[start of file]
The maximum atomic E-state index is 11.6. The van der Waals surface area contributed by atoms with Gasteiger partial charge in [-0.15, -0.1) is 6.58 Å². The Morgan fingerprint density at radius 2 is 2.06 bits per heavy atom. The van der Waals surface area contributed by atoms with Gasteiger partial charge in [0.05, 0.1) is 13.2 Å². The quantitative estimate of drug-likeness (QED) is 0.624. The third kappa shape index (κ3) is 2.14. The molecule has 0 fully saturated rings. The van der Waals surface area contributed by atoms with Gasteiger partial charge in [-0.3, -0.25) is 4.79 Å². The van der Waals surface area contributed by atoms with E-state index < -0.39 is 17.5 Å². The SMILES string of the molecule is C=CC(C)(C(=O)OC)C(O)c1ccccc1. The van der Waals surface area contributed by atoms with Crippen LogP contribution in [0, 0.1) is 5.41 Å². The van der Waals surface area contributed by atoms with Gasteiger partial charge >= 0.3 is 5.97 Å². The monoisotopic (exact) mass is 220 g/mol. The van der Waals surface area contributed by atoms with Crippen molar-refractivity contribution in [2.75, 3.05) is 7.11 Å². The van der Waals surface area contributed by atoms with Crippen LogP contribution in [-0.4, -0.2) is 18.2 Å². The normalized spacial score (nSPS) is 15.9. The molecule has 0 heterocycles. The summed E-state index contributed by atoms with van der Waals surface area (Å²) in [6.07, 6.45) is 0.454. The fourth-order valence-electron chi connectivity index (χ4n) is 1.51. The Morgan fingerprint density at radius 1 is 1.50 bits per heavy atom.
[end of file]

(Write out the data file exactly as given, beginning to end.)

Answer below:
The maximum atomic E-state index is 11.6. The van der Waals surface area contributed by atoms with Gasteiger partial charge in [-0.15, -0.1) is 6.58 Å². The Morgan fingerprint density at radius 2 is 2.06 bits per heavy atom. The van der Waals surface area contributed by atoms with Gasteiger partial charge in [0.05, 0.1) is 13.2 Å². The quantitative estimate of drug-likeness (QED) is 0.624. The third kappa shape index (κ3) is 2.14. The molecule has 0 fully saturated rings. The van der Waals surface area contributed by atoms with Gasteiger partial charge in [-0.3, -0.25) is 4.79 Å². The van der Waals surface area contributed by atoms with E-state index < -0.39 is 17.5 Å². The SMILES string of the molecule is C=CC(C)(C(=O)OC)C(O)c1ccccc1. The van der Waals surface area contributed by atoms with Crippen LogP contribution in [0, 0.1) is 5.41 Å². The van der Waals surface area contributed by atoms with Gasteiger partial charge >= 0.3 is 5.97 Å². The monoisotopic (exact) mass is 220 g/mol. The van der Waals surface area contributed by atoms with Crippen molar-refractivity contribution in [2.75, 3.05) is 7.11 Å². The van der Waals surface area contributed by atoms with Crippen LogP contribution in [-0.4, -0.2) is 18.2 Å². The normalized spacial score (nSPS) is 15.9. The molecule has 0 heterocycles. The summed E-state index contributed by atoms with van der Waals surface area (Å²) in [6.07, 6.45) is 0.454. The fourth-order valence-electron chi connectivity index (χ4n) is 1.51. The Morgan fingerprint density at radius 1 is 1.50 bits per heavy atom.